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Tredegar House

by Gary Reading, Aug 2018

A place shaped by the local community, Tredegar House and its surrounding gardens and parkland stand proudly at the heart of Newport’s heritage.

Tredegar House is one of the architectural wonders of Wales and one of the most significant late 17th-century houses in the whole of the British Isles.

Situated within 90 acres of beautiful gardens and parkland, this delightful red brick house provides an ideal setting for a fantastic day out.

For more than 500 years the house was home to one of the greatest Welsh families, the Morgans, later Lords Tredegar. The Morgan family owned more than 40,000 acres in Monmouthshire, Breconshire and Glamorgan at the end of the 18th century. Their lives impacted on the population of south-east Wales socially, economically and politically and influenced the heritage of the area.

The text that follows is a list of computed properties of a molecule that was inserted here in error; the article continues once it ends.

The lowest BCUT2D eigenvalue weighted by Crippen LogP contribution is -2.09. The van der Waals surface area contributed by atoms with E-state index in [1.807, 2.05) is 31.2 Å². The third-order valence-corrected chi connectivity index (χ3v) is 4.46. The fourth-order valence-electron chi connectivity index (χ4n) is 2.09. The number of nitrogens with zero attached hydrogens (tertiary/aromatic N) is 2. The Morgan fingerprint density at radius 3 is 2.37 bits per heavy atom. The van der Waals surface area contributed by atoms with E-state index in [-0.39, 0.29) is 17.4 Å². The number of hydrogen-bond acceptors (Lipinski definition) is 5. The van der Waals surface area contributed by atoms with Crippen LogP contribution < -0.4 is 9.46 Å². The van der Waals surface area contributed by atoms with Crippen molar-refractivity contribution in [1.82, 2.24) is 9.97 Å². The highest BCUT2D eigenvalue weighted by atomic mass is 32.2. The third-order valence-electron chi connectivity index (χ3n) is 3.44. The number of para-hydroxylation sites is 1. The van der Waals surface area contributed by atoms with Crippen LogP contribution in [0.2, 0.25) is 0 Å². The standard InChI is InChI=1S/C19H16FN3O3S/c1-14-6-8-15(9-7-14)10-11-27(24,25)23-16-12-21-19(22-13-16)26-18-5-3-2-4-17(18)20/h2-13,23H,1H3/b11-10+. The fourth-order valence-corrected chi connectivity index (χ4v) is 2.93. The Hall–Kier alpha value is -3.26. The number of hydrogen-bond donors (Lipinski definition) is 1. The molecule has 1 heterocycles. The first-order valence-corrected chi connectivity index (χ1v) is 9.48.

Home to the immensely influential Morgan family, later Lords Tredegar, Tredegar is one of the most significant Restoration houses in Britain. The original stone house dates to the late 15th century. Between 1664 and 1672, William Morgan substantially rebuilt and enlarged it, creating a red brick house in the Carolean style. The architect is unidentified. In the 19th century alterations were carried out to replace the shallow, hipped roof with a steeply pitched roof with cupola and balustrade. Inside, the rooms feature fine oak panelling with exceptional carving and ornate plasterwork, moulding and gilding throughout. The Gilt room retains the only surviving 17th-century plaster ceiling; it features a central wreath of vines and flowers and a scrolled acanthus frieze and mask in the manner of Inigo Jones.

Tredegar House, Pencarn Way, Newport, NP10 8YW